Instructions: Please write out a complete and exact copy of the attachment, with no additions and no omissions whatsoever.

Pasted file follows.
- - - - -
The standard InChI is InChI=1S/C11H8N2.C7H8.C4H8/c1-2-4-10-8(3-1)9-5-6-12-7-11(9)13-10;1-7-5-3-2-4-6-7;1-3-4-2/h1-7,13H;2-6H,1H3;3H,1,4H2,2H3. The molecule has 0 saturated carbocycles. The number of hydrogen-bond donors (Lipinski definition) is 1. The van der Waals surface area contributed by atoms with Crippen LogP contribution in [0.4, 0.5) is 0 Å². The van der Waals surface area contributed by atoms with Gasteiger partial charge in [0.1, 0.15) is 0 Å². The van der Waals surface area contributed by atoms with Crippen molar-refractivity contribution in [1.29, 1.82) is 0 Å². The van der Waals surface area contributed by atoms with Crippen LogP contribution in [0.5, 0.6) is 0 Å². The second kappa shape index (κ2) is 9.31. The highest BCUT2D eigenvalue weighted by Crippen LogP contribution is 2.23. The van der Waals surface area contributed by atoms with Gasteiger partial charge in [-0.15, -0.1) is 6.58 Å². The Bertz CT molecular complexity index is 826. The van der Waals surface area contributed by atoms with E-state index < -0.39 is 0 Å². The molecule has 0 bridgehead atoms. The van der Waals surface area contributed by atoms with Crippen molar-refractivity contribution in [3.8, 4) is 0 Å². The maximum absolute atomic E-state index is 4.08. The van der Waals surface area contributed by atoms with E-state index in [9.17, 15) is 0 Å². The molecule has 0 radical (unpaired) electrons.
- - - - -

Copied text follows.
The standard InChI is InChI=1S/C11H8N2.C7H8.C4H8/c1-2-4-10-8(3-1)9-5-6-12-7-11(9)13-10;1-7-5-3-2-4-6-7;1-3-4-2/h1-7,13H;2-6H,1H3;3H,1,4H2,2H3. The molecule has 0 saturated carbocycles. The number of hydrogen-bond donors (Lipinski definition) is 1. The van der Waals surface area contributed by atoms with Crippen LogP contribution in [0.4, 0.5) is 0 Å². The van der Waals surface area contributed by atoms with Gasteiger partial charge in [0.1, 0.15) is 0 Å². The van der Waals surface area contributed by atoms with Crippen molar-refractivity contribution in [1.29, 1.82) is 0 Å². The van der Waals surface area contributed by atoms with Crippen LogP contribution in [0.5, 0.6) is 0 Å². The second kappa shape index (κ2) is 9.31. The highest BCUT2D eigenvalue weighted by Crippen LogP contribution is 2.23. The van der Waals surface area contributed by atoms with Gasteiger partial charge in [-0.15, -0.1) is 6.58 Å². The Bertz CT molecular complexity index is 826. The van der Waals surface area contributed by atoms with E-state index < -0.39 is 0 Å². The molecule has 0 bridgehead atoms. The van der Waals surface area contributed by atoms with Crippen molar-refractivity contribution in [3.8, 4) is 0 Å². The maximum absolute atomic E-state index is 4.08. The van der Waals surface area contributed by atoms with E-state index in [9.17, 15) is 0 Å². The molecule has 0 radical (unpaired) electrons.